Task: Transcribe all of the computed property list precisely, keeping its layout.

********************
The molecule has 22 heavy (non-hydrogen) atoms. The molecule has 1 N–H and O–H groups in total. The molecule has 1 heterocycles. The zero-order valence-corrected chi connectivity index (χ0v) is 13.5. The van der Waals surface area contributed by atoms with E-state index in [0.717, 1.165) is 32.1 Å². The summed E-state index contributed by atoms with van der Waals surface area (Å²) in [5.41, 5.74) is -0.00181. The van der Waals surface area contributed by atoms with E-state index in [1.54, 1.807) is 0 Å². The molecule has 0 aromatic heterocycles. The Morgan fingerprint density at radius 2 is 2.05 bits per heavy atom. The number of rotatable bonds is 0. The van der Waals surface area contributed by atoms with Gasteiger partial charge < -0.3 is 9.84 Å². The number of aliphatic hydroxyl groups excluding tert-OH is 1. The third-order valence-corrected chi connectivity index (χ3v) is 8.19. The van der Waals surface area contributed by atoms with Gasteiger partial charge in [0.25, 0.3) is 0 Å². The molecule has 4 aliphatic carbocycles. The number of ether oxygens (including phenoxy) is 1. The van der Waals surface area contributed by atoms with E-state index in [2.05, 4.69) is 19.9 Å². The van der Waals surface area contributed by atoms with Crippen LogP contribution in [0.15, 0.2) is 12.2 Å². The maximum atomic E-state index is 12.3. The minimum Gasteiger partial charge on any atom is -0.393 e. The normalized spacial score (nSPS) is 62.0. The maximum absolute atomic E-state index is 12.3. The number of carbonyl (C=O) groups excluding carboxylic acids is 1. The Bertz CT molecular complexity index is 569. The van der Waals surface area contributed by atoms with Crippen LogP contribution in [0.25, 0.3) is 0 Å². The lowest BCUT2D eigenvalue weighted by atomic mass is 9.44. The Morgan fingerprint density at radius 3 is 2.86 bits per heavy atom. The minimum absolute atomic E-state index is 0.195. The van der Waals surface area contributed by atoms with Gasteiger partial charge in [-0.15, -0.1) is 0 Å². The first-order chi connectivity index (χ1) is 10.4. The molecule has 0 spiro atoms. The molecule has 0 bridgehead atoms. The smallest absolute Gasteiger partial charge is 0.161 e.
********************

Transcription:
The molecule has 22 heavy (non-hydrogen) atoms. The molecule has 1 N–H and O–H groups in total. The molecule has 1 heterocycles. The zero-order valence-corrected chi connectivity index (χ0v) is 13.5. The van der Waals surface area contributed by atoms with E-state index in [0.717, 1.165) is 32.1 Å². The summed E-state index contributed by atoms with van der Waals surface area (Å²) in [5.41, 5.74) is -0.00181. The van der Waals surface area contributed by atoms with E-state index in [1.54, 1.807) is 0 Å². The molecule has 0 aromatic heterocycles. The Morgan fingerprint density at radius 2 is 2.05 bits per heavy atom. The number of rotatable bonds is 0. The van der Waals surface area contributed by atoms with Gasteiger partial charge < -0.3 is 9.84 Å². The number of aliphatic hydroxyl groups excluding tert-OH is 1. The third-order valence-corrected chi connectivity index (χ3v) is 8.19. The van der Waals surface area contributed by atoms with Gasteiger partial charge in [0.25, 0.3) is 0 Å². The molecule has 4 aliphatic carbocycles. The number of ether oxygens (including phenoxy) is 1. The van der Waals surface area contributed by atoms with E-state index in [2.05, 4.69) is 19.9 Å². The van der Waals surface area contributed by atoms with Crippen LogP contribution in [0.15, 0.2) is 12.2 Å². The maximum atomic E-state index is 12.3. The minimum Gasteiger partial charge on any atom is -0.393 e. The normalized spacial score (nSPS) is 62.0. The maximum absolute atomic E-state index is 12.3. The number of carbonyl (C=O) groups excluding carboxylic acids is 1. The Bertz CT molecular complexity index is 569. The van der Waals surface area contributed by atoms with Crippen LogP contribution in [0.25, 0.3) is 0 Å². The lowest BCUT2D eigenvalue weighted by atomic mass is 9.44. The Morgan fingerprint density at radius 3 is 2.86 bits per heavy atom. The minimum absolute atomic E-state index is 0.195. The van der Waals surface area contributed by atoms with Gasteiger partial charge in [-0.15, -0.1) is 0 Å². The first-order chi connectivity index (χ1) is 10.4. The molecule has 0 spiro atoms. The molecule has 0 bridgehead atoms. The smallest absolute Gasteiger partial charge is 0.161 e.